Watching a father kicking a ball around the park one day with his children, Sydneysider Georgina Barratt-See said she envied the “natural community” families had more than ever due to current NSW lockdown restrictions. But there are also some silver-lining and simple ways to support your single friends right now.
Living alone in one of Sydney’s local government areas of concern, Ms Barratt-See, 46, told Hope 103.2 that “as a single, you tend to need to go out a lot more”.
“If you’re living alone, you need to do more outside the home in order to get that social connection and community.
“When everything stops, the different things that you do to have that connection, that really gets lost because you’re not living with people, you’re not talking with anyone.”
All social interactions need to be planned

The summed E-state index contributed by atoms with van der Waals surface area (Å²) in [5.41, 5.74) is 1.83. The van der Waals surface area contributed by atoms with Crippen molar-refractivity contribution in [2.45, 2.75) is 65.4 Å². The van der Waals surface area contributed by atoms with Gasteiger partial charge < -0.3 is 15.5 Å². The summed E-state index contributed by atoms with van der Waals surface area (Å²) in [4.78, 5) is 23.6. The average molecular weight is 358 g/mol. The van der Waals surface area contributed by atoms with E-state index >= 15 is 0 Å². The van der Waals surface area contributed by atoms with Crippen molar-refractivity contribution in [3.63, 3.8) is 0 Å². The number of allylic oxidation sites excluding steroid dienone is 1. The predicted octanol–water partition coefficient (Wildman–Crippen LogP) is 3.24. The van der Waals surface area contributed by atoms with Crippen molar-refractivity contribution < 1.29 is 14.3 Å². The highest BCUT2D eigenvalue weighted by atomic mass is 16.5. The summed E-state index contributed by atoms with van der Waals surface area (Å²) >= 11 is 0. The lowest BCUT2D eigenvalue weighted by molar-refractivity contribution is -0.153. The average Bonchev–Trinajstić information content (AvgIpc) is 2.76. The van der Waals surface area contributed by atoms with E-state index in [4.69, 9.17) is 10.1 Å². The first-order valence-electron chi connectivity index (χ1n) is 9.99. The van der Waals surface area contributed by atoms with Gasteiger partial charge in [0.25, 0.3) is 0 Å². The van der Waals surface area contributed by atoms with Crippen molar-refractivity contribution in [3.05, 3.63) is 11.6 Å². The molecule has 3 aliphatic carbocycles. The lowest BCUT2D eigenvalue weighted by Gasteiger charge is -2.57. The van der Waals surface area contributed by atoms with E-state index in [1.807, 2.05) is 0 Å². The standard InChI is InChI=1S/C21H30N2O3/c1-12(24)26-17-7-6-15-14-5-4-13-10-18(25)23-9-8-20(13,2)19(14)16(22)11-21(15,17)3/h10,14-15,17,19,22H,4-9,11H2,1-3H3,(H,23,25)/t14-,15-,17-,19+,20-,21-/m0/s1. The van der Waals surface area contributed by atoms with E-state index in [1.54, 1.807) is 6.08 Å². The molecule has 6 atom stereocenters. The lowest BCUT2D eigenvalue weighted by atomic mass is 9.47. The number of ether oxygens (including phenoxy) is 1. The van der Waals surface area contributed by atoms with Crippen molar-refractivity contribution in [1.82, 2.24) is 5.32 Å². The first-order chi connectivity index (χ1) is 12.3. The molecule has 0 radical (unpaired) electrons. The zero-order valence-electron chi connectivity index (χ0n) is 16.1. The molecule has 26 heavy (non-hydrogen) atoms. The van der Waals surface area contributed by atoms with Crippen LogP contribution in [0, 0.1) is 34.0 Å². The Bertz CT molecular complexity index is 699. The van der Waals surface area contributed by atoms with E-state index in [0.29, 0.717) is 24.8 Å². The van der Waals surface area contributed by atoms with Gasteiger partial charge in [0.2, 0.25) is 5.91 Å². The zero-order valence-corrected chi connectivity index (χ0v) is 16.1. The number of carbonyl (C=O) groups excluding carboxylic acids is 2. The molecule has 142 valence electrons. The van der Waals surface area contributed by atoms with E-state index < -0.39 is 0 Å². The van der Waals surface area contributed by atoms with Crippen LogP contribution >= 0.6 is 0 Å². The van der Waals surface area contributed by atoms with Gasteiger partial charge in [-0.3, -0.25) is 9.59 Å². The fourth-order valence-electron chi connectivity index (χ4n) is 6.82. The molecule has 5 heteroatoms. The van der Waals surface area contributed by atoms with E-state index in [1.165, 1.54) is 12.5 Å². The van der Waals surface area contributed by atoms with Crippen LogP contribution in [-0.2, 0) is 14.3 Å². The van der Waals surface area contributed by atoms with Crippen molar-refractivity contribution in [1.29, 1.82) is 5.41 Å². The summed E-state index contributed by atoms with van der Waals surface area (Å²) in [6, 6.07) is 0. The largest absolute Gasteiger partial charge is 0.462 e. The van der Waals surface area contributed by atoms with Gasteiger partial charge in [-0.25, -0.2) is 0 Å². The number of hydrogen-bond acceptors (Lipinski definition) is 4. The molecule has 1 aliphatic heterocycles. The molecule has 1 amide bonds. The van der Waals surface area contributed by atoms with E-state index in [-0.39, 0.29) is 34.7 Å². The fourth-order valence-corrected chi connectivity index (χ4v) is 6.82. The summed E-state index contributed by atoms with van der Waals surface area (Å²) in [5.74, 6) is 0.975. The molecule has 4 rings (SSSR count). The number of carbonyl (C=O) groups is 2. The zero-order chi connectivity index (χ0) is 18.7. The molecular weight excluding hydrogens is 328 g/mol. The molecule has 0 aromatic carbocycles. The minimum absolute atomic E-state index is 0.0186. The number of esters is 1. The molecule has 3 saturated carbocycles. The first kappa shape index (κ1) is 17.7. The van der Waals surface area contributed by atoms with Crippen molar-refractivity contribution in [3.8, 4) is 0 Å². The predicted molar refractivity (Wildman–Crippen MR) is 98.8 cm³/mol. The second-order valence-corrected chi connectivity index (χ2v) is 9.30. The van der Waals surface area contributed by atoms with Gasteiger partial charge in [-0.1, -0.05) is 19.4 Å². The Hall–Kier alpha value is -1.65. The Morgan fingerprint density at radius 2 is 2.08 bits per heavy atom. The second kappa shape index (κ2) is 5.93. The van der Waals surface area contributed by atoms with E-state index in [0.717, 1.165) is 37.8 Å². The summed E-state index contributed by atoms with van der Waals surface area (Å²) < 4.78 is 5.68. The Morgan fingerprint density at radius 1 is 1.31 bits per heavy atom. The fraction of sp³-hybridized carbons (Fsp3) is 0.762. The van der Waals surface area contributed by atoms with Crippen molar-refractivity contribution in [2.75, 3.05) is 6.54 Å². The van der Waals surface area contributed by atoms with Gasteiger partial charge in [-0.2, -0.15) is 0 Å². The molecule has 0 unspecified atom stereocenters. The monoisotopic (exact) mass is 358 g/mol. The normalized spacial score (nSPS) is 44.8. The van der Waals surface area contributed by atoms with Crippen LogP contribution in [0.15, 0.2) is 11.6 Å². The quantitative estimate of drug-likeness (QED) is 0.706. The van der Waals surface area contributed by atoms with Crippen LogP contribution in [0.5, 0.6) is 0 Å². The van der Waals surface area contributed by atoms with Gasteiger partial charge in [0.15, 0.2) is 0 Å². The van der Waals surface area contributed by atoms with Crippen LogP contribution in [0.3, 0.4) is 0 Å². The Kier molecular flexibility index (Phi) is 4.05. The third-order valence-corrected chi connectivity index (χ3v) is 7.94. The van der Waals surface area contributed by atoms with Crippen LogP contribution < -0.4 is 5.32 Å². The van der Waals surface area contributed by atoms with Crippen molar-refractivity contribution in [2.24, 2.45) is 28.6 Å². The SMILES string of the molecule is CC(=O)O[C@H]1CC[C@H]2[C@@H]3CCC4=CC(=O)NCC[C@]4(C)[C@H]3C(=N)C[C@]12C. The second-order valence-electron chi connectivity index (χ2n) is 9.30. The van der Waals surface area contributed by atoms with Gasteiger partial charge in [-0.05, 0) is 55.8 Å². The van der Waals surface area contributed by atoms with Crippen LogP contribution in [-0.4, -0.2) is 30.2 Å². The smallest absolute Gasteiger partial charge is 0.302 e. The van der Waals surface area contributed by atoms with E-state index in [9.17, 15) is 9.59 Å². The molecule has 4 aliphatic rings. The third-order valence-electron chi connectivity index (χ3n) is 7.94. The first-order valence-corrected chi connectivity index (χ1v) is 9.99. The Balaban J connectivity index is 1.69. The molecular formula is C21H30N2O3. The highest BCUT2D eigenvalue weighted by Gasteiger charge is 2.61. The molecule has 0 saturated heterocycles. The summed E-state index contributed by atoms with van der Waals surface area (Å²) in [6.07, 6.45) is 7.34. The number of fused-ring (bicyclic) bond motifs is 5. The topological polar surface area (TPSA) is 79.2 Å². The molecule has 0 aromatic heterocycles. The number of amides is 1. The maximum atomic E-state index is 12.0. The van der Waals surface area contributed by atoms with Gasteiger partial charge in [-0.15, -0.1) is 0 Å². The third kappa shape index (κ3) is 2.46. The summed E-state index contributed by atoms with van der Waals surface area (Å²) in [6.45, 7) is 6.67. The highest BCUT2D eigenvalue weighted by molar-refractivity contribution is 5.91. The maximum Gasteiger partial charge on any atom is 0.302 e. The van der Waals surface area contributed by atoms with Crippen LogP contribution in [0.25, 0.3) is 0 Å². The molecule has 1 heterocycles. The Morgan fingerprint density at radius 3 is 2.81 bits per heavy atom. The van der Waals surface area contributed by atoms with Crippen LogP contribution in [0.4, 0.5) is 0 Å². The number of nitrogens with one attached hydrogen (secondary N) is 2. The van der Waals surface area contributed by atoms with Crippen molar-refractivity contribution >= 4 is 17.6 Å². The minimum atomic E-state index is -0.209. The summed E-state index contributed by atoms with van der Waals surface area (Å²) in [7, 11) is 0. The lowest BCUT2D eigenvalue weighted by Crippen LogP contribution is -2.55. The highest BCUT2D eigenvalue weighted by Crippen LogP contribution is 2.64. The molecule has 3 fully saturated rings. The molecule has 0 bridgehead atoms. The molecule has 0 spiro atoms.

She currently works at the University of Technology, Sydney, and – like most Sydney residents – is working from home and said she is missing the unplanned conversations that happen around the office.
“It’s that loneliness of not having those kinds of incidental conversations; everything has to be arranged and organised and Zoomed,” Ms Barratt-See said.
“If I don’t have any Zoom meeting in a day, I might not actually physically talk to a single person at all.”
Gavin Walker, 25, has also been frustrated at the lack of social interactions.
“There’s no one really to talk to unless you arrange a time to go on Zoom, but there’s also nothing spontaneous,” he told Hope 103.2
The Bible college student currently lives with a housemate, but rarely sees him because his housemate works long hours.
“If I don’t have any Zoom meeting in a day, I might not actually physically talk to a single person at all,” – Georgina Barratt-See
Too much “me” time
Rob Hill, 28, lawyer, also lives by himself. He has enjoyed having more time to himself during lockdown but sometimes that has become too much.